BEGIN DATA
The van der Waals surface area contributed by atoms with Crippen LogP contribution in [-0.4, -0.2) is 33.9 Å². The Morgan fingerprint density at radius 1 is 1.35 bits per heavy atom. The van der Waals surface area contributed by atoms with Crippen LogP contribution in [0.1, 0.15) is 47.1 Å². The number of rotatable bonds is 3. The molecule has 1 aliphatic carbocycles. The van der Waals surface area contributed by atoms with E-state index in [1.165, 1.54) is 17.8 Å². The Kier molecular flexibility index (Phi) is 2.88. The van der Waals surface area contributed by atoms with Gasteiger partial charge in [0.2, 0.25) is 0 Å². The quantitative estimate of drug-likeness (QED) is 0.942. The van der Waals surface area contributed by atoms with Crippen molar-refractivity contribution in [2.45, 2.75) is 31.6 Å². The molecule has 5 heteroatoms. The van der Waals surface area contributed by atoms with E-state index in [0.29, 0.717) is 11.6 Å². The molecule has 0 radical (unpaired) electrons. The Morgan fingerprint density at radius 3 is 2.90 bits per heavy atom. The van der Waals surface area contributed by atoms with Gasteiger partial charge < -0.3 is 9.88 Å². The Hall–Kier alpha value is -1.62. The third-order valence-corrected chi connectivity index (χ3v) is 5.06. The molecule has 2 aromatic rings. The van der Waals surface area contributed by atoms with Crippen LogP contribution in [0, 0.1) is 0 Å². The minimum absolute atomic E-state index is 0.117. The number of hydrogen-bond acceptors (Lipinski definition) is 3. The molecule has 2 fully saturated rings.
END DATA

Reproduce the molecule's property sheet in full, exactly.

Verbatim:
The van der Waals surface area contributed by atoms with Crippen LogP contribution in [-0.4, -0.2) is 33.9 Å². The Morgan fingerprint density at radius 1 is 1.35 bits per heavy atom. The van der Waals surface area contributed by atoms with Crippen LogP contribution in [0.1, 0.15) is 47.1 Å². The number of rotatable bonds is 3. The molecule has 1 aliphatic carbocycles. The van der Waals surface area contributed by atoms with E-state index in [1.165, 1.54) is 17.8 Å². The Kier molecular flexibility index (Phi) is 2.88. The van der Waals surface area contributed by atoms with Gasteiger partial charge in [0.2, 0.25) is 0 Å². The quantitative estimate of drug-likeness (QED) is 0.942. The van der Waals surface area contributed by atoms with Crippen molar-refractivity contribution in [2.45, 2.75) is 31.6 Å². The molecule has 5 heteroatoms. The van der Waals surface area contributed by atoms with E-state index in [0.29, 0.717) is 11.6 Å². The molecule has 0 radical (unpaired) electrons. The Morgan fingerprint density at radius 3 is 2.90 bits per heavy atom. The van der Waals surface area contributed by atoms with Gasteiger partial charge < -0.3 is 9.88 Å². The Hall–Kier alpha value is -1.62. The third-order valence-corrected chi connectivity index (χ3v) is 5.06. The molecule has 2 aromatic rings. The van der Waals surface area contributed by atoms with Crippen LogP contribution in [0, 0.1) is 0 Å². The minimum absolute atomic E-state index is 0.117. The number of hydrogen-bond acceptors (Lipinski definition) is 3. The molecule has 2 fully saturated rings.